High-dimensional dynamics in a single-transistor oscillator containing Feynman-Sierpiński resonators: Effect of fractal depth and irregularity.
Chaos; Sep2018, Vol. 28 Issue 9, pN.PAG-N.PAG, 15p, 2 Diagrams, 5 Charts, 7 Graphs
SINGLE electron transistors
HIGH-dimensional model representation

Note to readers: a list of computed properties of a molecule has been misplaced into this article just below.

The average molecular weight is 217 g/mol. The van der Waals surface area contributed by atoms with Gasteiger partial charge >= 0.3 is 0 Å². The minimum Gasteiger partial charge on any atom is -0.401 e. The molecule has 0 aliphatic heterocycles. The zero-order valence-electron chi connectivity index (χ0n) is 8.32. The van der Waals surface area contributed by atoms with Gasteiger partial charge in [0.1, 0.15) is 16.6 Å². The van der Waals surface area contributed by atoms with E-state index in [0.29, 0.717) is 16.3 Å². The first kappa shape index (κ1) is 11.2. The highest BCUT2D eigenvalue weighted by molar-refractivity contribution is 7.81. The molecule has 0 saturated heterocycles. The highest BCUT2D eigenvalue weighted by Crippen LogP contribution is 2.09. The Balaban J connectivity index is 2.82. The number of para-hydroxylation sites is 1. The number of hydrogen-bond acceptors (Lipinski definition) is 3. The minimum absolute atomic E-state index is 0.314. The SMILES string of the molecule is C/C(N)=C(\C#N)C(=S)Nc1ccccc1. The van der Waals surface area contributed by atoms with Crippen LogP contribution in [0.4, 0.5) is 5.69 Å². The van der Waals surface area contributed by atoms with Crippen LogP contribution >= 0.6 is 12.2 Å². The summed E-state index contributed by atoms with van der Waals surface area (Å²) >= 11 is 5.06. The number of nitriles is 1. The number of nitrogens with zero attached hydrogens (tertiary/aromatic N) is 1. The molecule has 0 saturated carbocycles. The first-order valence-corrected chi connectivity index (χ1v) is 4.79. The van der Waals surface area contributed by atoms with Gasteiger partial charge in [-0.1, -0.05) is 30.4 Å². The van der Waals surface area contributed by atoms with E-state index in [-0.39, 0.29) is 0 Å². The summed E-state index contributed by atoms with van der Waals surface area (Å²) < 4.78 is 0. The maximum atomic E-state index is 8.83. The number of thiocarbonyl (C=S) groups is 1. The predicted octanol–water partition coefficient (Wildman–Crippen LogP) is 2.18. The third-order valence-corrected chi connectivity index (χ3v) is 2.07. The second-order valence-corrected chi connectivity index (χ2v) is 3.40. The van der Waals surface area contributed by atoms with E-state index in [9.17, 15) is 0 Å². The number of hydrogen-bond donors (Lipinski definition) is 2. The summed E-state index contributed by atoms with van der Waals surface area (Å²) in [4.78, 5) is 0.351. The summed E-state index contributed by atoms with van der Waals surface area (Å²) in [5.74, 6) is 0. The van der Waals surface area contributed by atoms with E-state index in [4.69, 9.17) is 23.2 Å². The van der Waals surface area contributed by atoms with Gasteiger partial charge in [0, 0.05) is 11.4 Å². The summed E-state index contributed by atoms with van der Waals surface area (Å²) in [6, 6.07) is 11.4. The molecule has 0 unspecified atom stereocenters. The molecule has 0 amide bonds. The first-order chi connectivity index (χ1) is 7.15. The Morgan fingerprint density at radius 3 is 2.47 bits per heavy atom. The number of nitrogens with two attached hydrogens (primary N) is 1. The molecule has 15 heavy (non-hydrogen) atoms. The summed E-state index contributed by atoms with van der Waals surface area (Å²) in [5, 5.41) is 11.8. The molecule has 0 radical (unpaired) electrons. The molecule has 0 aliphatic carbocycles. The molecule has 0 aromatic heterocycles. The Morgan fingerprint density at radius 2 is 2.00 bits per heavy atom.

Fractal structures pervade nature and are receiving increasing engineering attention towards the realization of broadband resonators and antennas. We show that fractal resonators can support the emergence of high-dimensional chaotic dynamics even in the context of an elementary, single-transistor oscillator circuit. Sierpiński gaskets of variable depth are constructed using discrete capacitors and inductors, whose values are scaled according to a simple sequence. It is found that in regular fractals of this kind, each iteration effectively adds a conjugate pole/zero pair, yielding gradually more complex and broader frequency responses, which can also be implemented as much smaller Foster equivalent networks. The resonators are instanced in the circuit as one-port devices, replacing the inductors found in the initial version of the oscillator. By means of a highly simplified numerical model, it is shown that increasing the fractal depth elevates the dimension of the chaotic dynamics, leading to high-order hyperchaos. This result is overall confirmed by SPICE simulations and experiments, which however also reveal that the non-ideal behavior of physical components hinders obtaining high-dimensional dynamics. The issue could be practically mitigated by building the Foster equivalent networks rather than the verbatim fractals. Furthermore, it is shown that considerably more complex resonances, and consequently richer dynamics, can be obtained by rendering the fractal resonators irregular through reshuffling the inductors, or even by inserting a limited number of focal imperfections. The present results draw attention to the potential usefulness of fractal resonators for generating high-dimensional chaotic dynamics, and underline the importance of irregularities and component non-idealities. [ABSTRACT FROM AUTHOR]
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